Björk’s last solo album, Medulla, made the Top 10 in 2004, and she has been nominated for a Brit Award in the International Female Solo Artist category against, among others, Madonna and Mariah Carey, the winner of which is announced this week. A big part of her mysterious appeal is that she never seems to look older. She is 40 now, but her face is as pixie-like and unlined as ever, so much so that she seems almost computer generated. She is wondering how her experiences in Banda Aceh will surface, down the line, in her life and her work. Björk’s music has never strictly adhered to one genre, but moved with relative ease between pop, rock, electronica and folk.

When she was growing up she listened mostly to instrumental music. Her attention span is so “retarded”, she says, that she has to “keep reinventing the wheel” to retain interest in what she is doing. She is occasionally frustrated by the sheer literal-mindedness of the way some of her fans approach her music ; there seems to be a need, she says, for people to identify a single theme within it. She is pleased, however, that the fans themselves defy easy categorisation ; as far as she can tell, they range across the age and music spectrums just as widely as she hopes her songs span the emotional range.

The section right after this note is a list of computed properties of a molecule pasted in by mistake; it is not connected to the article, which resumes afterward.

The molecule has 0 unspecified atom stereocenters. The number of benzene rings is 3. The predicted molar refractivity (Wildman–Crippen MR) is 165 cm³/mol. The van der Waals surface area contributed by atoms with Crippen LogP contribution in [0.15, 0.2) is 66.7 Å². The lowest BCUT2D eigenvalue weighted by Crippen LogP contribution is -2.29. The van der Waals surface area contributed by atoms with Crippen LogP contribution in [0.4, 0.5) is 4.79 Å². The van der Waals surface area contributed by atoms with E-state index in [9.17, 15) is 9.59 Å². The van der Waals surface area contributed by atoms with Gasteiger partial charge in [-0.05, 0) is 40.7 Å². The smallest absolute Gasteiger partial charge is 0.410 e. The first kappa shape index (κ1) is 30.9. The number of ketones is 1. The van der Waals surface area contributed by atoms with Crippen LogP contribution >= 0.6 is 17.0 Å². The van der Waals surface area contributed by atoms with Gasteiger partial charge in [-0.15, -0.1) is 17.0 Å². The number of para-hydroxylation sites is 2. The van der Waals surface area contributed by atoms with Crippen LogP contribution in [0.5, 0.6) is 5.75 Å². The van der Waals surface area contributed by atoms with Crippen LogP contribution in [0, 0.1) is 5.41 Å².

“You’ve got happy, sad, angry, confused, and then all the 50,000 other colours that a human feels. And if one song is just about turquoise blue—that can mean a lot of things ; that [can mean the way] you feel about apples, and your brother, and your wooden bed from your childhood. And you would sing about that in one song, and people might say, ‘Oh, it’s about her boyfriend.’ But that’s OK. It doesn’t matter. What’s important is that I capture that turquoise-blue thing. If I do my job right. I guess I look at it more like that. As kind of ... abstract”.

publié dans The Guardian